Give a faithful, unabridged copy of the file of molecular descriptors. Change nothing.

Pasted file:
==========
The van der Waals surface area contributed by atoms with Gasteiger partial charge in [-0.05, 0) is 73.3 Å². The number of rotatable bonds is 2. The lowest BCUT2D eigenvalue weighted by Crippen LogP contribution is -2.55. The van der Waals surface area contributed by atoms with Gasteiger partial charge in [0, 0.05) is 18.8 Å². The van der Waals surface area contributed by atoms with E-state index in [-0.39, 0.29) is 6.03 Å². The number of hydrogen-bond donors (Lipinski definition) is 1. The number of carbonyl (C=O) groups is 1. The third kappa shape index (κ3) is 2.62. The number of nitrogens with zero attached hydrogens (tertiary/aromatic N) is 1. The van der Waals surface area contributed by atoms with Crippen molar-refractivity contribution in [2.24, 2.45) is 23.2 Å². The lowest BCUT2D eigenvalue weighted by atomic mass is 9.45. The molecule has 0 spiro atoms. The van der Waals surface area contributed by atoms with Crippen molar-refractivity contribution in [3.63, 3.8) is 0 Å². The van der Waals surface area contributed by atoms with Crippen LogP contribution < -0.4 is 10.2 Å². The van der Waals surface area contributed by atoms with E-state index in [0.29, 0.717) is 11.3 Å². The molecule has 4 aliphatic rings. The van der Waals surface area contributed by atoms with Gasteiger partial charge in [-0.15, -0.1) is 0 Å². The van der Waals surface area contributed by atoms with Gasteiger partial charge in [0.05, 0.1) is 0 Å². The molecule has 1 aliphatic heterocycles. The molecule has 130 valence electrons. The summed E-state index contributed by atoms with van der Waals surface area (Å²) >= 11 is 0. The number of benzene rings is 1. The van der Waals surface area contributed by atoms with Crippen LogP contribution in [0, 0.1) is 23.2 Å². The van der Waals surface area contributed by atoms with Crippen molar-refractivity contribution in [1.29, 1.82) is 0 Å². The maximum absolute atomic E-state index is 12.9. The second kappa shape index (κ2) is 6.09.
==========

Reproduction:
The van der Waals surface area contributed by atoms with Gasteiger partial charge in [-0.05, 0) is 73.3 Å². The number of rotatable bonds is 2. The lowest BCUT2D eigenvalue weighted by Crippen LogP contribution is -2.55. The van der Waals surface area contributed by atoms with Gasteiger partial charge in [0, 0.05) is 18.8 Å². The van der Waals surface area contributed by atoms with E-state index in [-0.39, 0.29) is 6.03 Å². The number of hydrogen-bond donors (Lipinski definition) is 1. The number of carbonyl (C=O) groups is 1. The third kappa shape index (κ3) is 2.62. The number of nitrogens with zero attached hydrogens (tertiary/aromatic N) is 1. The van der Waals surface area contributed by atoms with Crippen molar-refractivity contribution in [2.24, 2.45) is 23.2 Å². The lowest BCUT2D eigenvalue weighted by atomic mass is 9.45. The molecule has 0 spiro atoms. The van der Waals surface area contributed by atoms with Crippen molar-refractivity contribution in [3.63, 3.8) is 0 Å². The van der Waals surface area contributed by atoms with Crippen LogP contribution < -0.4 is 10.2 Å². The van der Waals surface area contributed by atoms with E-state index in [0.29, 0.717) is 11.3 Å². The molecule has 4 aliphatic rings. The van der Waals surface area contributed by atoms with Gasteiger partial charge in [-0.15, -0.1) is 0 Å². The van der Waals surface area contributed by atoms with Gasteiger partial charge in [0.05, 0.1) is 0 Å². The molecule has 1 aliphatic heterocycles. The molecule has 130 valence electrons. The summed E-state index contributed by atoms with van der Waals surface area (Å²) >= 11 is 0. The number of benzene rings is 1. The van der Waals surface area contributed by atoms with Crippen LogP contribution in [0, 0.1) is 23.2 Å². The van der Waals surface area contributed by atoms with Crippen molar-refractivity contribution in [1.29, 1.82) is 0 Å². The maximum absolute atomic E-state index is 12.9. The second kappa shape index (κ2) is 6.09.